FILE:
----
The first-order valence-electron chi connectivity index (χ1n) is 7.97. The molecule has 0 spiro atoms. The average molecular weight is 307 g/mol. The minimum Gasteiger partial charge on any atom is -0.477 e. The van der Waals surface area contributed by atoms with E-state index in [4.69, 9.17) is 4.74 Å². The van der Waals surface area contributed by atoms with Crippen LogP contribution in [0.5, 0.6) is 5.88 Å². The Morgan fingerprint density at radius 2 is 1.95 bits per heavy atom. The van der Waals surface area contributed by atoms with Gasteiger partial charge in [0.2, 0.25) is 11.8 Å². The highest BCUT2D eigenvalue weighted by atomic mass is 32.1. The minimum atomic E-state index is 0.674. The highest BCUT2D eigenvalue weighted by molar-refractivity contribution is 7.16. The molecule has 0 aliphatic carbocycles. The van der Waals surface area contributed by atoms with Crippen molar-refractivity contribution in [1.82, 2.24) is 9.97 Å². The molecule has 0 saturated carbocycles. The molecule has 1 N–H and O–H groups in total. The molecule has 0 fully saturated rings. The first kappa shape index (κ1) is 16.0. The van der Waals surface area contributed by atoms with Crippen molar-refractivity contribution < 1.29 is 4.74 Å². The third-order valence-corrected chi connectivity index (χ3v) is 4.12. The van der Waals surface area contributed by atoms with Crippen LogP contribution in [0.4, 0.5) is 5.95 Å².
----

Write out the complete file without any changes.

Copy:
The first-order valence-electron chi connectivity index (χ1n) is 7.97. The molecule has 0 spiro atoms. The average molecular weight is 307 g/mol. The minimum Gasteiger partial charge on any atom is -0.477 e. The van der Waals surface area contributed by atoms with E-state index in [4.69, 9.17) is 4.74 Å². The van der Waals surface area contributed by atoms with Crippen LogP contribution in [0.5, 0.6) is 5.88 Å². The Morgan fingerprint density at radius 2 is 1.95 bits per heavy atom. The van der Waals surface area contributed by atoms with Gasteiger partial charge in [0.2, 0.25) is 11.8 Å². The highest BCUT2D eigenvalue weighted by atomic mass is 32.1. The minimum atomic E-state index is 0.674. The highest BCUT2D eigenvalue weighted by molar-refractivity contribution is 7.16. The molecule has 0 aliphatic carbocycles. The van der Waals surface area contributed by atoms with Crippen molar-refractivity contribution in [1.82, 2.24) is 9.97 Å². The molecule has 0 saturated carbocycles. The molecule has 1 N–H and O–H groups in total. The molecule has 0 fully saturated rings. The first kappa shape index (κ1) is 16.0. The van der Waals surface area contributed by atoms with Crippen molar-refractivity contribution < 1.29 is 4.74 Å². The third-order valence-corrected chi connectivity index (χ3v) is 4.12. The van der Waals surface area contributed by atoms with Crippen LogP contribution in [0.4, 0.5) is 5.95 Å².